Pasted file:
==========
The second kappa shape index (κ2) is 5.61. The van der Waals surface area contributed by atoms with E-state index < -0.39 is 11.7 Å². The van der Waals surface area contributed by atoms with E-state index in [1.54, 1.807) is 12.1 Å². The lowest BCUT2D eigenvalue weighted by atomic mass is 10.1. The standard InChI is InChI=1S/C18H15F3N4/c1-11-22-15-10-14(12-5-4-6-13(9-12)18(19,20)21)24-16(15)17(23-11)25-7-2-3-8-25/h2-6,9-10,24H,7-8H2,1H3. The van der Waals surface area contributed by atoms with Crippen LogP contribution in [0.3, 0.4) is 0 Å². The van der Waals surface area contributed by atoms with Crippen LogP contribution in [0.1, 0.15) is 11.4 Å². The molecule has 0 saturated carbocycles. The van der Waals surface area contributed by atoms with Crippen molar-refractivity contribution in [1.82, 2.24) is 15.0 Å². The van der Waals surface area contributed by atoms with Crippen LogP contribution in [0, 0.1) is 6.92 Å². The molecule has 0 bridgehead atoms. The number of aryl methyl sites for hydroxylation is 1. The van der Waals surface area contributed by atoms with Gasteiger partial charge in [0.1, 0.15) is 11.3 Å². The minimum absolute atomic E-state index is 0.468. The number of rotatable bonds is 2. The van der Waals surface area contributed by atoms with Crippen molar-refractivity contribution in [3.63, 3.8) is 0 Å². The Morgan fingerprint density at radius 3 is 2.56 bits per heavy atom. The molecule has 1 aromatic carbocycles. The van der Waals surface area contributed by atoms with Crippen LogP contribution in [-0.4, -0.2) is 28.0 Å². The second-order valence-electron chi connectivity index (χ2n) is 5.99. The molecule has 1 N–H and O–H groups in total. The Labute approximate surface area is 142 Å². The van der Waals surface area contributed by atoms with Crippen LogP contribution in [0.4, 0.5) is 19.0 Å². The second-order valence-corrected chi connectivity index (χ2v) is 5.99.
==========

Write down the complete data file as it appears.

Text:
The second kappa shape index (κ2) is 5.61. The van der Waals surface area contributed by atoms with E-state index < -0.39 is 11.7 Å². The van der Waals surface area contributed by atoms with E-state index in [1.54, 1.807) is 12.1 Å². The lowest BCUT2D eigenvalue weighted by atomic mass is 10.1. The standard InChI is InChI=1S/C18H15F3N4/c1-11-22-15-10-14(12-5-4-6-13(9-12)18(19,20)21)24-16(15)17(23-11)25-7-2-3-8-25/h2-6,9-10,24H,7-8H2,1H3. The van der Waals surface area contributed by atoms with Crippen LogP contribution in [0.3, 0.4) is 0 Å². The van der Waals surface area contributed by atoms with Crippen LogP contribution in [0.1, 0.15) is 11.4 Å². The molecule has 0 saturated carbocycles. The van der Waals surface area contributed by atoms with Crippen molar-refractivity contribution in [1.82, 2.24) is 15.0 Å². The van der Waals surface area contributed by atoms with Crippen LogP contribution in [0, 0.1) is 6.92 Å². The molecule has 0 bridgehead atoms. The number of aryl methyl sites for hydroxylation is 1. The van der Waals surface area contributed by atoms with Gasteiger partial charge in [0.1, 0.15) is 11.3 Å². The minimum absolute atomic E-state index is 0.468. The number of rotatable bonds is 2. The van der Waals surface area contributed by atoms with Crippen molar-refractivity contribution in [3.63, 3.8) is 0 Å². The Morgan fingerprint density at radius 3 is 2.56 bits per heavy atom. The molecule has 1 aromatic carbocycles. The van der Waals surface area contributed by atoms with Crippen LogP contribution in [-0.4, -0.2) is 28.0 Å². The second-order valence-electron chi connectivity index (χ2n) is 5.99. The molecule has 1 N–H and O–H groups in total. The Labute approximate surface area is 142 Å². The van der Waals surface area contributed by atoms with Crippen LogP contribution in [0.4, 0.5) is 19.0 Å². The second-order valence-corrected chi connectivity index (χ2v) is 5.99.